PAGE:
Student or Learner
Is my doctor/professor or teacher a common phrase among students in developed countries such as Britain, USA, Canada, Australia, and others?
To me, I would say a teacher whom I take class with or a teacher who teaches us/me in English, for example. Do you have a set phrase when you refer to someone who gives you a formal/regular or an informal class, please? What should we say here?
There is NO sense that the teacher belongs to you or that you are the only person taught by that teacher, if that's what you're worried about.
If I said "My doctor suggested I lose weight" I simply mean "the doctor that I visit" not "my personal doctor, whom no one else sees."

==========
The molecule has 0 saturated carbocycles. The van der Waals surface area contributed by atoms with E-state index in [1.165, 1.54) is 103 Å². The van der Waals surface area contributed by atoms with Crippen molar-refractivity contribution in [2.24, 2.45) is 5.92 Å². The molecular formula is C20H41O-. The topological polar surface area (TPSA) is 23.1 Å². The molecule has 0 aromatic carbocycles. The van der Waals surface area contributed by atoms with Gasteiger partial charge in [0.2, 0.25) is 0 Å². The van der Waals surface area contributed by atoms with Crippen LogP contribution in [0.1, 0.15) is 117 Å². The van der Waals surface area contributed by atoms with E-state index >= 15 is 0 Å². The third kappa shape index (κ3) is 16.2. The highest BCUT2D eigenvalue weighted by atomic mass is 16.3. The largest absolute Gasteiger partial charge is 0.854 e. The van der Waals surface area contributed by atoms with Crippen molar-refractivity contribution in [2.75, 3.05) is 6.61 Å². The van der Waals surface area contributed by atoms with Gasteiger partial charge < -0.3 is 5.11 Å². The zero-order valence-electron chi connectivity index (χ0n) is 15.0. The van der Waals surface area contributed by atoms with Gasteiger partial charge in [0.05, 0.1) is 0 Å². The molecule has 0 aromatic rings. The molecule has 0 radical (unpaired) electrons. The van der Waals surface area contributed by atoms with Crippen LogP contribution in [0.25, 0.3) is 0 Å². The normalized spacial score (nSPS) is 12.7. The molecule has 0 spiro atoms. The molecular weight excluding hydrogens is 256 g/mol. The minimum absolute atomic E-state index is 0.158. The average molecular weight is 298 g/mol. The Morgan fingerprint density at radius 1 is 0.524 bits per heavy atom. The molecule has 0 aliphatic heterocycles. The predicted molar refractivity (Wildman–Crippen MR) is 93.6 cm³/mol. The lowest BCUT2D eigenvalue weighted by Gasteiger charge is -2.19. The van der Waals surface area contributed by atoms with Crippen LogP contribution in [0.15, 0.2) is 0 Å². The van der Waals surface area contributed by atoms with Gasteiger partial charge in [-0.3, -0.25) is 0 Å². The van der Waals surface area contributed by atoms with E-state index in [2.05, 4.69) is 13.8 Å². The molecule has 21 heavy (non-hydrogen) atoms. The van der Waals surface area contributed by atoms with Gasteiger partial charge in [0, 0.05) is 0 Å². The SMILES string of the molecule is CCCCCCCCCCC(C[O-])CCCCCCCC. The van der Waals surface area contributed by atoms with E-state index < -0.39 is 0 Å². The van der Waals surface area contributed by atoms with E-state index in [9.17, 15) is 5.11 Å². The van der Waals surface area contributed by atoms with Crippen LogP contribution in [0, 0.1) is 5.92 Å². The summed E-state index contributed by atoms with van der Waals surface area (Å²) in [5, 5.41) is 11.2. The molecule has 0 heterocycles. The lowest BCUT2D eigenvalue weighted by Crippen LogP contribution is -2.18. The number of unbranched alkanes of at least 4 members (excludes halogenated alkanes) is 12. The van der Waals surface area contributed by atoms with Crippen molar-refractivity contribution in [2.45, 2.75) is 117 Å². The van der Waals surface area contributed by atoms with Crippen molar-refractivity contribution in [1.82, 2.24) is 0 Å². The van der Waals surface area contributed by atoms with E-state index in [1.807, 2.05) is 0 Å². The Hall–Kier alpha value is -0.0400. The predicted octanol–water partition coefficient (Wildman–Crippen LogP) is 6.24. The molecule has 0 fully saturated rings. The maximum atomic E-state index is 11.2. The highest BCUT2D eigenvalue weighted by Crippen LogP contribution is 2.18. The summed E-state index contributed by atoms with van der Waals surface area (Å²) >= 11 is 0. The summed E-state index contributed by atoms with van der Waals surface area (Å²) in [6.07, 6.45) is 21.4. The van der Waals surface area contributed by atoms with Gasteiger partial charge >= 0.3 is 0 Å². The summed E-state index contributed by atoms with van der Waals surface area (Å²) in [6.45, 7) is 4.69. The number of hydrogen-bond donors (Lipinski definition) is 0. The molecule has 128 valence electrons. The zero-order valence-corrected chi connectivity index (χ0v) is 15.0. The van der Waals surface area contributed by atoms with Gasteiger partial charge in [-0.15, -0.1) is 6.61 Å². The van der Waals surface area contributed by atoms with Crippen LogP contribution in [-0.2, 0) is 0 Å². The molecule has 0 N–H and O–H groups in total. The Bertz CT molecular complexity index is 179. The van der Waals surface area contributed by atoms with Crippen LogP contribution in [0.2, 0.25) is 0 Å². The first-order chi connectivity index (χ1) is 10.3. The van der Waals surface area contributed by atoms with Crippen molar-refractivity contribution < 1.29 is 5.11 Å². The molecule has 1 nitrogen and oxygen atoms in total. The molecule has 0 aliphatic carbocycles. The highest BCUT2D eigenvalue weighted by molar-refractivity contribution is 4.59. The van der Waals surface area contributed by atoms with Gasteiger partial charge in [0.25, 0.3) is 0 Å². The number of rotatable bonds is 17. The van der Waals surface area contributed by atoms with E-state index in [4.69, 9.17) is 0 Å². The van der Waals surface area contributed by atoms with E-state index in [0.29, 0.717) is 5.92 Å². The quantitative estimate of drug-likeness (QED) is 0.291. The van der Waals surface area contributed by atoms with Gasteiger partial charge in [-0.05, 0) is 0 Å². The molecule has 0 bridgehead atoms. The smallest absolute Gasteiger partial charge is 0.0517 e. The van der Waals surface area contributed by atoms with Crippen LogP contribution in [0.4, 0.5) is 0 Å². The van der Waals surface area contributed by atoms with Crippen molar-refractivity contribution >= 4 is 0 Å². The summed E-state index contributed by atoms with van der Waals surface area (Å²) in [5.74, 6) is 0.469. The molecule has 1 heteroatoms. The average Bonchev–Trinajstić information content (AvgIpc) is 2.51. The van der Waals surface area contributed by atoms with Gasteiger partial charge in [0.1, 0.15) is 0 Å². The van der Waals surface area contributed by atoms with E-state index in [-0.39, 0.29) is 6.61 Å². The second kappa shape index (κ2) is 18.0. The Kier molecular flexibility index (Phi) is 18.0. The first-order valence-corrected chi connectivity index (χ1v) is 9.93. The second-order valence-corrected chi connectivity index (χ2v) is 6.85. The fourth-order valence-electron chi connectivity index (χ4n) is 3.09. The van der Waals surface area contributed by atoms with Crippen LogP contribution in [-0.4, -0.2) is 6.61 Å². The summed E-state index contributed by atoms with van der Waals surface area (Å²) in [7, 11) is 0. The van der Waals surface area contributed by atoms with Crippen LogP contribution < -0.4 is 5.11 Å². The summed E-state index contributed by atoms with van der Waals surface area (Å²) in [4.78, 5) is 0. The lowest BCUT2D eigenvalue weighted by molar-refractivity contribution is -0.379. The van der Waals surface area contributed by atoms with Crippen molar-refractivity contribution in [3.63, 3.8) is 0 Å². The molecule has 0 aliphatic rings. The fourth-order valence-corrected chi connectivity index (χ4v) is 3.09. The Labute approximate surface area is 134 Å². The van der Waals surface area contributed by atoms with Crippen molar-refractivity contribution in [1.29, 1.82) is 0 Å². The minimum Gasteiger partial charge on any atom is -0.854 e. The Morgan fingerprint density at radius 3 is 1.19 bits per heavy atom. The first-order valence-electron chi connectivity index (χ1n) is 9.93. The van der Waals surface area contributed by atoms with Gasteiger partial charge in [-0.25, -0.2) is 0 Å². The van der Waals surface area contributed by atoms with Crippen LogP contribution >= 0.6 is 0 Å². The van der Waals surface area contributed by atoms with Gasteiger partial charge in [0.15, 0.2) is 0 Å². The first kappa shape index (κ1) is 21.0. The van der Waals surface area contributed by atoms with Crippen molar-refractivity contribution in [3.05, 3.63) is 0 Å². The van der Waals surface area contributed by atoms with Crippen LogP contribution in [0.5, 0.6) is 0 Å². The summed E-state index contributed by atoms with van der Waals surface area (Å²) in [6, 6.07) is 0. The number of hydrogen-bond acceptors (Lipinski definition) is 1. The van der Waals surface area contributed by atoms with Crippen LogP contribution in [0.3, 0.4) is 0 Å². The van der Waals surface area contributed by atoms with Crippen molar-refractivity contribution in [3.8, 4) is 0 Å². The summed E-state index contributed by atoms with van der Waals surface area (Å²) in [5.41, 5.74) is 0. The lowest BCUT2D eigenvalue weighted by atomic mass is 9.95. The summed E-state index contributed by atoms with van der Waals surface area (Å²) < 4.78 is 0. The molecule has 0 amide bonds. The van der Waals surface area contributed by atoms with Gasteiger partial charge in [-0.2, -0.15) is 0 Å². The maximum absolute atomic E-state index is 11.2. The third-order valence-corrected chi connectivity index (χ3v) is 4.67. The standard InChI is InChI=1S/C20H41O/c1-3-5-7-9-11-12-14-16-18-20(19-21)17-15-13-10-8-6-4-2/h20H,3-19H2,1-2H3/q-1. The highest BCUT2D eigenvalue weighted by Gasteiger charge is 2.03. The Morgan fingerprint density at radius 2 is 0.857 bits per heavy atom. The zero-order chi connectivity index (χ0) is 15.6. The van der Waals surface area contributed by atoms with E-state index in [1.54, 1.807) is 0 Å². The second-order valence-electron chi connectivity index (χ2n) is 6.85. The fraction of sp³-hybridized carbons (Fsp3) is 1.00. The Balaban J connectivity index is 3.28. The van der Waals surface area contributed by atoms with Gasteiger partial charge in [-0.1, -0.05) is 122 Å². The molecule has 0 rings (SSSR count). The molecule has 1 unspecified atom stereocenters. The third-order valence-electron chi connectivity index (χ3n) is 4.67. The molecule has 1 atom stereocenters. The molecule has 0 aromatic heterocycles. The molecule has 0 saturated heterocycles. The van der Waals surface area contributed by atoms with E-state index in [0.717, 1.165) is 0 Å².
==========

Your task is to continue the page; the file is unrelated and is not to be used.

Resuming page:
"A teacher who teaches us" is very unnatural compared to "My teacher."
I'm not a teacher, but I write for a living. Please don't ask me about 2nd conditionals, but I'm a safe bet for what reads well in (American) English.
In addition, you can add a subject (a topic, not the grammatical term) to the teacher construction. You don't need to say "The teacher who teaches me English" or "My teacher who teaches me English", just "my English teacher".
Remember - if you don't use correct capitalisation, punctuation and spacing, anything you write will be incorrect.